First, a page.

Wells Fargo Chief Executive John Stumpf testified today before the Senate Banking Committee, which grilled him on the bank's admission that employees created some 2 million fake accounts to meet sales goals. The scandal was first uncovered by The Times in 2013 and led to a $185-million settlement with regulators this month.
Wells Fargo Chairman and CEO John G. Stumpf, who has been described as “the Mr. Clean of banking,” took his unflappable and well-groomed mien Tuesday to a hearing room on Capitol Hill to defend the bank’s actions after the disclosure that it had massively defrauded millions of its customers.
One of the nation’s key banking regulators told senators today that his agency is looking at all of the country’s large and mid-sized banks to see if they’re guilty of the same types of fraudulent practices uncovered at Wells Fargo.
Examiners from the Office of the Comptroller of the Currency will review sales practices at the nation’s banks to see if they might encourage illegal or dangerous behavior, including creating fake accounts in the name of meeting sales goals, Comptroller of the Currency Thomas Curry said at today's Senate Banking Comittee hearing.
Curry and other regulators — including Richard Cordray, director of the Consumer Financial Protection Bureau, and Jim Clark, chief deputy Los Angeles city attorney — testified after Wells Fargo chief John Stumpf took his turn in the hot seat.
As senators peppered him with questions today, Wells Fargo Chief Executive John Stumpf offered some disclaimers about his qualifications to answer. Here are some titles he made sure to say do not apply to him.
1. A compensation expert
The CEO, repeatedly asked whether he would support taking back some of the compensation set to be paid to the executive who oversaw the bank’s retail division, refused to take a position. Stumpf said a committee within Wells Fargo’s board would take up that issue, and at one point noted, “I’m not an expert in compensation.”
Under aggressive questioning by Sen. Elizabeth Warren (D-Mass.), Wells Fargo chief John Stumpf would not commit to pushing for the bank to rescind some of the approximately $100 million in compensation received by the executive who oversaw the employees who opened unauthorized customer accounts.
Stumpf also said he never considered firing the executive, Carrie Tolstedt, who announced her retirement in July, effective at the end of the year.
“Seriously?” Warren responded during today's Senate Banking Committee hearing. “You didn’t even once consider firing her ahead of her retirement?”
There’s a silver lining to this Wells Fargo scandal, columnist David Lazarus says.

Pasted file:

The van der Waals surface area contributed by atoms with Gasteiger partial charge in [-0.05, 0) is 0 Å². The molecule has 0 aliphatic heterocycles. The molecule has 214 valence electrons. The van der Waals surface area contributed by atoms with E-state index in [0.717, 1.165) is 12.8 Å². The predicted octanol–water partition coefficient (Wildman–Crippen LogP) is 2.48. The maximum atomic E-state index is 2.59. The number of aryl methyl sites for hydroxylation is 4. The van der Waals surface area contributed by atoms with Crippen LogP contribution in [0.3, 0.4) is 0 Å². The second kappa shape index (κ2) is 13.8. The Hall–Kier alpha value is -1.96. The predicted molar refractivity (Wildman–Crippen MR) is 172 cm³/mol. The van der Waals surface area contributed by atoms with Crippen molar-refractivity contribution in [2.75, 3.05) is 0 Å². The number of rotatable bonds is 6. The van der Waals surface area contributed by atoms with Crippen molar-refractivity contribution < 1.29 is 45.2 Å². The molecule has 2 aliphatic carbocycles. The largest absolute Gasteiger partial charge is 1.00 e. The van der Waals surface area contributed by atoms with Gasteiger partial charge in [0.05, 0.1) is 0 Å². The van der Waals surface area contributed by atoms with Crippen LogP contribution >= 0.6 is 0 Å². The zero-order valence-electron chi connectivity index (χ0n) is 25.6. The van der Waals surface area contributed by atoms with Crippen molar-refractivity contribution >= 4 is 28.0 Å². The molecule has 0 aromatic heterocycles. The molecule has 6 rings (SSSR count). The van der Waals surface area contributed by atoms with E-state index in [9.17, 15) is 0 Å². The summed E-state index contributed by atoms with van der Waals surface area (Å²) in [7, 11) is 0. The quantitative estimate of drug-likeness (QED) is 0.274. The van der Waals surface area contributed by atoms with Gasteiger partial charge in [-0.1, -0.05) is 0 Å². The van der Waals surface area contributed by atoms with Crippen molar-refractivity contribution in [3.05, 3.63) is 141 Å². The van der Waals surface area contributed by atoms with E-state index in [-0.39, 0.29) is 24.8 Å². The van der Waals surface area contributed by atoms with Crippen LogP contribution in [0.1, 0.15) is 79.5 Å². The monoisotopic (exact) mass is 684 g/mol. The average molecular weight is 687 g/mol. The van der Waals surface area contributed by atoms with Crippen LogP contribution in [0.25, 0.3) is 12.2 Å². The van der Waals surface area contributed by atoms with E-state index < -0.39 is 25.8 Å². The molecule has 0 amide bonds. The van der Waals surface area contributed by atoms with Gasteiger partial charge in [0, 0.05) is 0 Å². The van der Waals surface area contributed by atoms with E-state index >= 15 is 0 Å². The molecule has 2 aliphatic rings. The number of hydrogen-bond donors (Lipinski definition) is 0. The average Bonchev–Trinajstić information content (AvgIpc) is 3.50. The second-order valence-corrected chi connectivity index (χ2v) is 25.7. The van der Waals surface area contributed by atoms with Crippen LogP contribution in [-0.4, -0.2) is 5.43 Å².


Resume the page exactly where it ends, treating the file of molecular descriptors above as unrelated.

“Without your attempt to fleece millions of customers with bogus accounts, and the $185-million fine you just got slapped with, and your cowardly move to blame the whole mess on wayward employees, it’s entirely possible that the banking industry and conservative lawmakers would have succeeded in overturning financial reforms put in place after the last time banks screwed over the public,” he writes.
“Thanks to you, however,” Lazarus says, “legislation aimed at killing the Dodd-Frank Wall Street Reform and Consumer Protection Act is now on life support. The bill’s proponents still insist that banks be freed from burdensome regulations. But you’ve shown that, if anything, banks probably should be on an even shorter leash.”
"The outrageous scandal at Wells Fargo & Co., for which federal and local regulators hammered the bank for $185 million in fines and penalties earlier this month, speaks volumes about the decline of morality in corporate America," columnist Michael Hiltzik writes.
"But the settlement leaves one burning question unanswered: Why does John G. Stumpf, the company’s chairman and CEO, still have a job?"
Over the years, many Wells Fargo customers have tried to sue the bank over fake accounts, but their cases have run into an increasingly familiar roadblock: arbitration clauses.
When customers sign up for accounts at Wells Fargo -- and at most other banks -- they sign contracts that oblige them to resolve disputes with the bank in private arbitration rather than in court. Wells Fargo has successfully argued that applies even in cases where customers have accused the bank of opening fake accounts in their names.
The argument goes something like this: Although a customer obviously didn't sign a contract when a fake account was created for them, agreements they signed when opening genuine accounts nevertheless require them to take all disputes with the bank to arbitration. Judges have generally agreed.
Sep. 20, 2016, 9:49 a.m.
You keep saying, 'The board, the board,' as if these are strangers you met in a dark alley.
Sen. Elizabeth Warren (D-Mass.) on John Stumpf's comments about who will decide whether Wells Fargo executives' compensation should be clawed back
Much of the fraudulent account activity at the heart of the Wells Fargo sales scandal was centered in the Los Angeles area, Wells Fargo Chairman John Stumpf confirmed during his appearance before the Senate Banking Committee today.
The banking giant’s employees created some 2 million fake accounts nationwide to meet aggressive sales goals.
After Sen. Jerry Moran (R-Kan.) asked Stumpf what was different about the Los Angeles market, Stumpf did not provide an answer but said Wells Fargo was analyzing the issue.